Happy Friday…It has been a mostly uneventful week as I have been busy at work. However, I am pleased to report that @erocm1231 has updated his Device Monitor application to be FULLY Message Queue compliant. In fact, Eric is the one who first who suggested the expiring of messages function. Great idea! And, as I mentioned in his thread, he now has AUTOMATIC compatibility with Alexa when they release their push notification. Great work, Eric…
I did update one piece of Ask Alexa this week, but it is minor. Information about this is at the very bottom of this post (If you sync your IDE, you should see it…). However, this week, outside of Device Monitor being updated, I wanted to give a status report of the work done this week on Ask Alexa. If we go into the ‘way back machine’ and look at the roadmap I laid out: [RELEASE] Ask Alexa you will see we are keeping on track, with the scheduling app being released as 2.2.6 last week. Going forward will be a more ‘quiet time’ for the app itself. I already have 2.2.7 working as there was one long term app with a specialized DTH that needed fixing. I am also adding some VERY cool logging features that will be invisible to the end user, but allow even MORE partner apps to integrate with Ask Alexa. One of them will be deeper integration with WebCoRE. This DOES mean I may intentionally break the integration with “CoRE Classic”. I would be curious who among you use CoRE to ‘listen’ for an Ask Alexa Macro running, or inversely, uses Ask Alexa to run a CoRE Piston. PM me soon if you want to discuss as I haven’t stripped out the code yet, but want to in lieu of the new logging feature which will give WebCoRE the same functionality.
I continue to optimize the code and add little features that people have requested. One ‘interesting’ one is the “whisper” ability. I have had feedback that this mode is certainly ‘creepy’ sounding, but I can see a couple use cases for it. Because of some changes coming down the pike from Amazon, I have changed all of the output of Ask Alexa to SSML. This does nothing for the user directly, but it DOES allow me to add some cool little personality features in the future easily. How easy? The whisper mode was only a couple lines of code in the smartapp and it took me 5 minutes to add two more features that allow for speed and pitch changes in the output! All of this is coming soon….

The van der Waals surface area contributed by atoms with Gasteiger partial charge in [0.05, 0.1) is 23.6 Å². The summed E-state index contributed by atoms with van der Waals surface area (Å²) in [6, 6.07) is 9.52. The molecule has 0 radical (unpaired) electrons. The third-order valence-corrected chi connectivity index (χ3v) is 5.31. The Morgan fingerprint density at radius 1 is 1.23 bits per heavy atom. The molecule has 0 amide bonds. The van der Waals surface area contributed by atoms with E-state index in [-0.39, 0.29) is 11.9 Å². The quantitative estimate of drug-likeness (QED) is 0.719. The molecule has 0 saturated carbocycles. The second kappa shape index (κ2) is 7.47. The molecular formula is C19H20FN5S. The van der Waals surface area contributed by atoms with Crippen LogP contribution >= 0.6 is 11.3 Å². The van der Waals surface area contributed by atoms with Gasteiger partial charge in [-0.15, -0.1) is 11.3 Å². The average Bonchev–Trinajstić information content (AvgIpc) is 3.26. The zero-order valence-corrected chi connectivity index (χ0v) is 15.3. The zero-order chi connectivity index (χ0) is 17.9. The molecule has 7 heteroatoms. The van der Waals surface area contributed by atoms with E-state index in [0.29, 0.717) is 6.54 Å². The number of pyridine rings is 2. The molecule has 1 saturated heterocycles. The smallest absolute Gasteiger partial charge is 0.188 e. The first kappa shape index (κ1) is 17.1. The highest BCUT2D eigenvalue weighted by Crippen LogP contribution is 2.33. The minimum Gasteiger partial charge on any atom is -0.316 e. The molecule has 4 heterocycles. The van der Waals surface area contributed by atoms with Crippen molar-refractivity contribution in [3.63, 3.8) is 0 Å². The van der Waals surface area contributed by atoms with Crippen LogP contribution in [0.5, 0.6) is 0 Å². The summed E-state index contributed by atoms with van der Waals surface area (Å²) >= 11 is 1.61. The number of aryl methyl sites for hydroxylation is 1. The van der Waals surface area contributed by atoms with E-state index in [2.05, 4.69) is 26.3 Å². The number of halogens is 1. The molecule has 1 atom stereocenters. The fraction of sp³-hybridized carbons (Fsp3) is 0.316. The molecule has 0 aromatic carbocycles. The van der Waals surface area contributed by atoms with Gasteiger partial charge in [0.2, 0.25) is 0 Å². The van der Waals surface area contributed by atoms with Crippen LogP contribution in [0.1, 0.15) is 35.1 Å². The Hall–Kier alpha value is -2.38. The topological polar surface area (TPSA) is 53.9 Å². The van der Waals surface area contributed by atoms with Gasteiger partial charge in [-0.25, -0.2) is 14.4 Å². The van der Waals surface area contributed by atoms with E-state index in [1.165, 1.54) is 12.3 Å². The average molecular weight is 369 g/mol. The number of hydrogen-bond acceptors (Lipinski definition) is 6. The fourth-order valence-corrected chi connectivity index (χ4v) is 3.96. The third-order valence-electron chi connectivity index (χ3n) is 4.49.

Also, I am getting VERY positive feedback, public and private, about the Schedules extension…more than I expected! This was NOT an easy extension to write as the number of days in the year, days in a month, etc are inconsistent. However, it appears I got it right! However, there are still some folks PMing me asking questions about Schedules as the name (and what it implies) is very broad. As such, here is a small Q&A about them if you haven’t already investigated them:
What Ask Alexa Schedules is:
Schedules is an EXTENSION to Ask Alexa that allows you to set up one-time or recurring schedules that utilize the Ask Alexa message queues to alert in a variety of method to your schedules. In addition to verbal alerts, you can run actual macros or perform other Ask Alexa actions at a certain time. More importantly than the schedule of actions, Schedules also allows to you set up REMINDERS prior to the Action. Even Amazon misses this important aspect of setting up a schedule.
What Ask Alexa Schedules Is NOT: